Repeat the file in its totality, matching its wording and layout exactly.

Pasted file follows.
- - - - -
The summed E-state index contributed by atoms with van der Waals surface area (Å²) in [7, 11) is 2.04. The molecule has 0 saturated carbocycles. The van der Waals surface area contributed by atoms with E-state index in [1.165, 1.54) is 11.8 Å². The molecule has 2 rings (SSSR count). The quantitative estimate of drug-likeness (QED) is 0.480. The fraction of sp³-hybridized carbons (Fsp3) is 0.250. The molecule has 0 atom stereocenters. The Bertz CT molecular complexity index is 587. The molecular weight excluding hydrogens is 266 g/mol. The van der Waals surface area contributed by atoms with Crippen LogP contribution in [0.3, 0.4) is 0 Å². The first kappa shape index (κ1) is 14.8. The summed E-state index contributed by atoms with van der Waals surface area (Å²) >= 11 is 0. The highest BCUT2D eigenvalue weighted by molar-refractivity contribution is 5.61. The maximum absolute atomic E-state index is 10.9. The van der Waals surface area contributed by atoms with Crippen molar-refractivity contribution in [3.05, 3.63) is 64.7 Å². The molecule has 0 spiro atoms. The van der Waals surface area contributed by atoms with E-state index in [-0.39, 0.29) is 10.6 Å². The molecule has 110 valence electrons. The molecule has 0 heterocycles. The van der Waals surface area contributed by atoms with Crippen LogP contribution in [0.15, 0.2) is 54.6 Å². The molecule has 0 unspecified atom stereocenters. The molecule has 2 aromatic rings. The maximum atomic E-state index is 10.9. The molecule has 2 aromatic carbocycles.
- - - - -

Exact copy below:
The summed E-state index contributed by atoms with van der Waals surface area (Å²) in [7, 11) is 2.04. The molecule has 0 saturated carbocycles. The van der Waals surface area contributed by atoms with E-state index in [1.165, 1.54) is 11.8 Å². The molecule has 2 rings (SSSR count). The quantitative estimate of drug-likeness (QED) is 0.480. The fraction of sp³-hybridized carbons (Fsp3) is 0.250. The molecule has 0 atom stereocenters. The Bertz CT molecular complexity index is 587. The molecular weight excluding hydrogens is 266 g/mol. The van der Waals surface area contributed by atoms with Crippen LogP contribution in [0.3, 0.4) is 0 Å². The first kappa shape index (κ1) is 14.8. The summed E-state index contributed by atoms with van der Waals surface area (Å²) >= 11 is 0. The highest BCUT2D eigenvalue weighted by molar-refractivity contribution is 5.61. The maximum absolute atomic E-state index is 10.9. The van der Waals surface area contributed by atoms with Crippen molar-refractivity contribution in [3.05, 3.63) is 64.7 Å². The molecule has 0 spiro atoms. The van der Waals surface area contributed by atoms with E-state index in [-0.39, 0.29) is 10.6 Å². The molecule has 110 valence electrons. The molecule has 0 heterocycles. The van der Waals surface area contributed by atoms with Crippen LogP contribution in [0.15, 0.2) is 54.6 Å². The molecule has 0 unspecified atom stereocenters. The molecule has 2 aromatic rings. The maximum atomic E-state index is 10.9. The molecule has 2 aromatic carbocycles.